In 2007, NFL player Michael Vick made headlines after authorities uncovered an illegal dog fighting ring he and several associates were operating. Though the animals were subject to abuse and such activity is often a violation of state law, Vick didn't spend 23 months in federal prison for cruelty: He was convicted on federal charges of traveling in an illegal venture across state lines.
Now, law enforcement may have far more leeway to pursue people accused of harming animals. The Orlando Sentinel reports that two Florida congressmen are renewing attempts to pass a bill that would make animal cruelty a felony.
The law, known as PACT (Preventing Animal Cruelty and Torture), would threaten offenders who harm animals by means of burning, drowning, or impaling with up to seven years in prison. It would also target individuals who engage in acts of bestiality. Currently, the only federal legislation regarding animal abuse stems from a 2010 law prohibiting the production of videos featuring animals being abused for the titillation of viewers.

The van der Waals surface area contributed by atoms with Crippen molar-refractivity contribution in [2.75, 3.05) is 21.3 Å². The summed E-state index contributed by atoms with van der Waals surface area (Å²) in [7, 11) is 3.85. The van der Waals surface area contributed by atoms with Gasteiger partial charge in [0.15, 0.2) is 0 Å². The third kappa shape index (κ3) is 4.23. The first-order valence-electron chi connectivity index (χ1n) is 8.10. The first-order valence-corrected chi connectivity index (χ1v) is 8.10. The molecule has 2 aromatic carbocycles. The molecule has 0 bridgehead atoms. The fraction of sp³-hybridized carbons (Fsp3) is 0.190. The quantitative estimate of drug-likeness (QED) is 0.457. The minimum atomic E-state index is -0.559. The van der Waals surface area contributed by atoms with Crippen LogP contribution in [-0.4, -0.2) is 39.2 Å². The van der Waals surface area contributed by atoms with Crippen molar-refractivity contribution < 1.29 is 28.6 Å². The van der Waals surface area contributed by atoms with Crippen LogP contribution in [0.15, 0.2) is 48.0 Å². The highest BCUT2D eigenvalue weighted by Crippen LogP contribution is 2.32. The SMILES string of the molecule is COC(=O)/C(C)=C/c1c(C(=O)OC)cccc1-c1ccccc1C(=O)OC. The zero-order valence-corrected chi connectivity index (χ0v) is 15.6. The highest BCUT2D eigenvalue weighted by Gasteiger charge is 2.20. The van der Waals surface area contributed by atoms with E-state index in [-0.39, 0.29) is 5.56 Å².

This isn't the first time PACT has been brought to the U.S. Senate. It gained momentum in earlier sessions before being waylaid by former House Judiciary Chairman Bob Goodlatte, who blocked it from coming to the floor of the House of Representatives for reasons he did not disclose. Goodlatte has since left Congress.
The bill would not apply to hunting, veterinary care, or those protecting life or property from animals. Animal abuse is currently a felony in more than a dozen states, while others consider it a misdemeanor. In 2016, the FBI began keeping track of animal abuse cases as a Class A felony, putting it in the same records category as homicides and arson.